The ship industry briefing

The latest news, views and numbers you need to know this month

News in Numbers







Port of Galveston commences construction of $125m cruise terminal

The Port of Galveston in Texas, the US has commenced the construction of Royal Caribbean International’s new $125m Oasis-class cruise terminal.

To mark the occasion, a ground-breaking ceremony was held at the port.

Source: Ship Technology

WinGD to deliver hybrid energy systems for NYK newbuilds

Swiss engine designer Winterthur Gas and Diesel (WinGD) has secured a contract to deploy hybrid energy systems on four newbuild pure car and truck carriers.

These vessels will be constructed for Japanese owner NYK Line and are expected to be delivered in 2023.

Source: Ship Technology

Maersk turns to REintegrate for green e-methanol supply

Integrated container logistics firm AP Moller-Maersk has signed a contract with Denmark-based Reintegrate, a subsidiary of renewable energy firm European Energy, for the supply of green fuel for its first ship to run on carbon-neutral methanol.

Source: Ship Technology


Wärtsilä Voyage has secured an order to supply radio and integrated navigation systems for ten icebreaking liquefied natural gas tankers, which are to be built for the Arctic LNG-2 project. The new contract, which was placed in January, will now be implemented in partnership with Samsung Heavy Industries shipyard.

Source: Ship Technology


Stephen Cotton, General Secretary of the International Transport Workers’ Federation, argues that worker participation is vital in the transition to a zero-carbon transport sector.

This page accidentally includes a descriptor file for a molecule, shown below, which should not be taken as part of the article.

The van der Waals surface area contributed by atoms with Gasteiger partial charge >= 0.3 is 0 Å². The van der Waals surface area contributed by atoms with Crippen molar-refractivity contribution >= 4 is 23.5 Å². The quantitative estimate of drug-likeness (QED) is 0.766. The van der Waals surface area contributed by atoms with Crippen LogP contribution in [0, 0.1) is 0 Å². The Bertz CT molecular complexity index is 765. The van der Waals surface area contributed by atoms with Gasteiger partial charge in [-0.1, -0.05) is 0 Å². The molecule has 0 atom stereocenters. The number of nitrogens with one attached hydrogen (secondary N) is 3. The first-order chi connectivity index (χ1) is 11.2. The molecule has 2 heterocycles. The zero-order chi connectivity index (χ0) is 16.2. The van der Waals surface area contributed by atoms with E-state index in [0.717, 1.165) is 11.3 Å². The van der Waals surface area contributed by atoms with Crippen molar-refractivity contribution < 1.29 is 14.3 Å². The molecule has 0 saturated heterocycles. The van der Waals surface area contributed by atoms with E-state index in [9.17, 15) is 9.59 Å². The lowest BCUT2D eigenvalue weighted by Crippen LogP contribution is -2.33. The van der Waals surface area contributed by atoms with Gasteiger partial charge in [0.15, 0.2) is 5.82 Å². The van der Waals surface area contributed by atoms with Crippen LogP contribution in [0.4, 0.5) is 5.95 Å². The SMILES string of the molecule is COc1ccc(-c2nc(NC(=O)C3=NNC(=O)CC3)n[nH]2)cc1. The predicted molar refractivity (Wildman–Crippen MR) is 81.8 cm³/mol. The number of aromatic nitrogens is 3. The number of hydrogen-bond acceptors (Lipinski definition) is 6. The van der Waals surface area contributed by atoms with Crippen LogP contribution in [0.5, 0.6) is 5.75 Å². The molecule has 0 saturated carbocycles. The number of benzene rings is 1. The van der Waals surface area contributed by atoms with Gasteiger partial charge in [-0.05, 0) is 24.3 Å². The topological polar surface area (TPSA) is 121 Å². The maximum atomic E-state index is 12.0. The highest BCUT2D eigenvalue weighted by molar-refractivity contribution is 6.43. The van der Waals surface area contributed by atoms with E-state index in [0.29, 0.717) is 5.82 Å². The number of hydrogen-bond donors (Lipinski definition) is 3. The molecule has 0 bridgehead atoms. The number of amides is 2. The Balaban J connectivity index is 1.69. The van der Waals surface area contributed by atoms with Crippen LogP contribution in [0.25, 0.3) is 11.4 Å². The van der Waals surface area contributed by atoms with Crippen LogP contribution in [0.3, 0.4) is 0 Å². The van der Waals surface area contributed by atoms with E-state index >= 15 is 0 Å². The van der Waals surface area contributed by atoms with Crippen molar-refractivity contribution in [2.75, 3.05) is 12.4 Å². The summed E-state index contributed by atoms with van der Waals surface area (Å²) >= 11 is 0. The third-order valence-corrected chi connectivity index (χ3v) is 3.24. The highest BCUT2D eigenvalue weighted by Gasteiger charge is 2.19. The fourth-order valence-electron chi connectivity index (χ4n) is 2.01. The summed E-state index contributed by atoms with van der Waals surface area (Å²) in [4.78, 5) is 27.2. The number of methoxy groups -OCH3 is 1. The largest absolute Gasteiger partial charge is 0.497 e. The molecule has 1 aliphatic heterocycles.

"Many of the catastrophic events described in the IPCC report (heat waves, extreme weather, droughts) are already impacting transport in 2021. Seafarers in Greece and Turkey have been evacuating residents endangered by this summer’s devastating wildfires. Subway workers in London, Zhengzhou, and New York City struggled to deal with overwhelming floods in train tunnels, helping to mitigate damage and loss of life. Fire and mudslides have severely disrupted routes in parts of the western US. 

"With this kind of first-hand understanding, transport workers must be at the centre of developing sustainable policies and systems. We must not leave things to be decided in lofty boardrooms and government offices — these people have failed us already. Change must happen as part of a just transition to a greener economy, anchored by high quality union jobs, access to training, and full social support."

IMO Secretary-General Kitack Lim reflects on a decade of mandatory energy efficiency measures for ships.

"In July 2011, the first set of mandatory measures to improve the energy efficiency of new build ships was adopted, fundamentally changing the baseline for the performance of the incoming global fleet in terms of emission reduction.

"The pace of regulatory work to address GHG emissions from shipping has continued within the framework of the IMO Initial Strategy for reducing GHG emissions from shipping, and most recently with the adoption of further, key short-term measures aimed at cutting the carbon intensity of all ships – newbuild and existing ships – by at least 40% by 2030, compared to the 2008 baseline, in line with the initial strategy ambitions.

"The package of mandatory measures combined with implementation support sets shipping on a pathway to decarbonisation. There is more work to do, but we have solid foundations, which is contributing to the global fight against climate change."